This year, the Goleta facility will add staff and bring its number of medical treatment rooms from two to six in hopes of accommodating 3,750 patients by the end of 2015.

SBNC Comptroller Nancy Tillie said the organization saw revenue from MediCal increase by 11 percent in 2014 alongside a proportional 11 percent decrease in uninsured clients. Meanwhile, Tillie said, the clinics’ cost went down 10 percent between 2013 and 2014.

The network was also able to substantially increase its prospective payment system, or PPS, rate, which determines how much of its services are reimbursed through MediCal. A PPS rate jump across all SBNC facilties, from 20 percent in Isla Vista to 40 percent on the Eastside, will substantially impact the organization’s revenue stream. And the so-called wrap-around rate — approval of requests for reimbursement of the difference between a patient’s insurance payment and the Medicaid reimbursement rate — is up 169 to 198 percent at its clinics.

Breuninger said the new federal health law was also a catalyst for collaborative efforts such as SBNC’s partnerships with Cottage Health System and Sansum Clinic to expand its service network.

“I think it’s great to share resources and be able to look at the population — who’s not getting care, who needs better care,” Breuninger said. “They see the same patients that we do, and we want to make sure that they’re cared for at the primary care setting as opposed to later on when they have to care for them and the costs are much higher. We’re certainly a major fabric in this community as that safety net provider for that particular population.”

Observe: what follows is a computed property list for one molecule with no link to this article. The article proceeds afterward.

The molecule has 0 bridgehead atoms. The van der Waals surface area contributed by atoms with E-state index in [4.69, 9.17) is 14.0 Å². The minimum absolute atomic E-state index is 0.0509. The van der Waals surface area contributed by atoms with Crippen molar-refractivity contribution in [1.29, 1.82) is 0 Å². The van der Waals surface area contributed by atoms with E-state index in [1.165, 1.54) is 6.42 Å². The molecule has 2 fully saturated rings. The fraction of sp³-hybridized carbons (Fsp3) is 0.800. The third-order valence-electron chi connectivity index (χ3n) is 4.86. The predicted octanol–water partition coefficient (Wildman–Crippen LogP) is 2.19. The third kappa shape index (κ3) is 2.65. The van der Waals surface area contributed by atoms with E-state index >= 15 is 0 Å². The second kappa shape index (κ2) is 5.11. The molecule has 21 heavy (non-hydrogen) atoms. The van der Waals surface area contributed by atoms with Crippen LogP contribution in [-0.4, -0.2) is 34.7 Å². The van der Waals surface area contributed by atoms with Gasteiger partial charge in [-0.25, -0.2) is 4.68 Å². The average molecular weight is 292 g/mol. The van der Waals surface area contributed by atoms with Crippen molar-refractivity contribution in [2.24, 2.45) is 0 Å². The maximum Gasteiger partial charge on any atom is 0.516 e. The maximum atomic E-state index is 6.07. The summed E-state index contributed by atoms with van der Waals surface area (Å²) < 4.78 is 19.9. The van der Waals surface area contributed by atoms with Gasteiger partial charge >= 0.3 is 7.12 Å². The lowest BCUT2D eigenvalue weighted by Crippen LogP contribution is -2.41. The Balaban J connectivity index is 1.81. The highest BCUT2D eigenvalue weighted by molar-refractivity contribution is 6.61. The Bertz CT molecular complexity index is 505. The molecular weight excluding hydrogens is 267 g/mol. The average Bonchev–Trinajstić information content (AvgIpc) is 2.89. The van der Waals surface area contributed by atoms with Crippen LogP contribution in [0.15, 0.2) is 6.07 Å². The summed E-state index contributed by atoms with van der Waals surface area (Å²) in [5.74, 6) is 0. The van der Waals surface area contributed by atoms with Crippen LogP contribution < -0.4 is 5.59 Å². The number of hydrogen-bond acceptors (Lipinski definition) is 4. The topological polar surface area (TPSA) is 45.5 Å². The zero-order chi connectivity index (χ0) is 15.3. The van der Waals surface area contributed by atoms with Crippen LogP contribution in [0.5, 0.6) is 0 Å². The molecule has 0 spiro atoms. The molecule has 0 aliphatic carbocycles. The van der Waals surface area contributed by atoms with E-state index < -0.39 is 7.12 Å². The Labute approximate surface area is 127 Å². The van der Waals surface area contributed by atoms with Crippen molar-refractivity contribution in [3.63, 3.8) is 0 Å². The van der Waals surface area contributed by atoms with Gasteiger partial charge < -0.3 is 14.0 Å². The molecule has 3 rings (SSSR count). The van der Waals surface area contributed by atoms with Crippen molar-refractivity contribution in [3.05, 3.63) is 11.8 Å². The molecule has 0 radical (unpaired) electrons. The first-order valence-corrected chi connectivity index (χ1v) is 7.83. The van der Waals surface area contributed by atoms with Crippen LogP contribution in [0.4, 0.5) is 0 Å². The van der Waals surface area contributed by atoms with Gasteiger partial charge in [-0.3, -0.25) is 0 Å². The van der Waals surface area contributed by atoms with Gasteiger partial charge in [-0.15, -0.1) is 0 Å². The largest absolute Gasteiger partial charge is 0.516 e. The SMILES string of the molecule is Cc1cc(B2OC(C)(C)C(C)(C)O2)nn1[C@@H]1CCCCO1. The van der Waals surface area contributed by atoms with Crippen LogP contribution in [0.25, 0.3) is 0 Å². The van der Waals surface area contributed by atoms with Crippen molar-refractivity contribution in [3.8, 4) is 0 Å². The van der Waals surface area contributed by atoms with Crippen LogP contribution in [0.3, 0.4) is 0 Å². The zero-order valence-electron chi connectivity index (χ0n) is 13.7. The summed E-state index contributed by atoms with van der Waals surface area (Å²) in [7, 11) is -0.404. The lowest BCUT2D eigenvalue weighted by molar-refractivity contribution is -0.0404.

But in a Jan. 23 lecture for California Lutheran University’s Corporate Leadership Series, Cottage Health System CEO Ron Werft said so far, the Cottage hospitals have not seen a decrease in emergency room visits.

“The hope is that when people sign up for MediCal they are also assigned a primary care physician so that they will begin going to the county clinics or the Santa Barbara Neighborhood Clinics for their primary care and not go to the emergency department,” Werft said.

However, Werft added that the South Coast medical community’s collaborative efforts, which have led to “a lot more conversations about the whole patient,” defy the national norm.

“There was a call to arms from Santa Barbara Neighborhood Clinics, and Cottage and Sansum as well as other providers stepped up,” Werft said. “When you have a problem like that, we work hard to get together and solve it. And the fact of the matter is that’s pretty unusual. If I talk to my colleagues across the country, they don’t do that as we’ve done here.”

But, of course, the new insurance set-up hasn’t come without its share of hang-ups that can derail operations. According to Yessenia Marroquin, director of clinic operations, the greatest obstacles under ACA come from a dysfunctional statewide administration, which leaves staff on hold up to four hours when calling for a patient and whose Web platform often crashes during enrollment.

“That’s kind of the hard part of the whole set-up, because the state doesn’t have the manpower or resources to control the whole situation,” Marroquin said.